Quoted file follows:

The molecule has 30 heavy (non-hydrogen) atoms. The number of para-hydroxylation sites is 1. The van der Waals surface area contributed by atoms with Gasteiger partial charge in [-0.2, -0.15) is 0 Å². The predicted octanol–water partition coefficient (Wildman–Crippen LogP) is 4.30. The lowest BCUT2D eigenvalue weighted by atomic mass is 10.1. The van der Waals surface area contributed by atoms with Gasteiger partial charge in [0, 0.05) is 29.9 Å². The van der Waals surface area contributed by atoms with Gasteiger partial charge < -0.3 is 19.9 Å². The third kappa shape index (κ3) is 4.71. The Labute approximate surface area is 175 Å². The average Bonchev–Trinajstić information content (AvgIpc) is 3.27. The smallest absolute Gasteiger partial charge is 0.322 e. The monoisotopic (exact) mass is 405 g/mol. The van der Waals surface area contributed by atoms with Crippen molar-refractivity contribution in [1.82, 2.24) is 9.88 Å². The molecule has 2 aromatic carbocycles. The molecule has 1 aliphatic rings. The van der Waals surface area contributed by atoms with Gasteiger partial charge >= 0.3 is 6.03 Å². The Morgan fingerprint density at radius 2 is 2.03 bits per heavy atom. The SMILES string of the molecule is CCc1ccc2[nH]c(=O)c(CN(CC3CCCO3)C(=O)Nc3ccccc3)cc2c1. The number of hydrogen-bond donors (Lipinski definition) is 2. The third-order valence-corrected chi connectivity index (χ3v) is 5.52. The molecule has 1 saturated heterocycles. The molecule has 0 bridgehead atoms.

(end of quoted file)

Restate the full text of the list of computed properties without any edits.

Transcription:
The molecule has 30 heavy (non-hydrogen) atoms. The number of para-hydroxylation sites is 1. The van der Waals surface area contributed by atoms with Gasteiger partial charge in [-0.2, -0.15) is 0 Å². The predicted octanol–water partition coefficient (Wildman–Crippen LogP) is 4.30. The lowest BCUT2D eigenvalue weighted by atomic mass is 10.1. The van der Waals surface area contributed by atoms with Gasteiger partial charge in [0, 0.05) is 29.9 Å². The van der Waals surface area contributed by atoms with Gasteiger partial charge < -0.3 is 19.9 Å². The third kappa shape index (κ3) is 4.71. The Labute approximate surface area is 175 Å². The average Bonchev–Trinajstić information content (AvgIpc) is 3.27. The smallest absolute Gasteiger partial charge is 0.322 e. The monoisotopic (exact) mass is 405 g/mol. The van der Waals surface area contributed by atoms with Crippen molar-refractivity contribution in [1.82, 2.24) is 9.88 Å². The molecule has 2 aromatic carbocycles. The molecule has 1 aliphatic rings. The van der Waals surface area contributed by atoms with Gasteiger partial charge >= 0.3 is 6.03 Å². The Morgan fingerprint density at radius 2 is 2.03 bits per heavy atom. The SMILES string of the molecule is CCc1ccc2[nH]c(=O)c(CN(CC3CCCO3)C(=O)Nc3ccccc3)cc2c1. The number of hydrogen-bond donors (Lipinski definition) is 2. The third-order valence-corrected chi connectivity index (χ3v) is 5.52. The molecule has 1 saturated heterocycles. The molecule has 0 bridgehead atoms.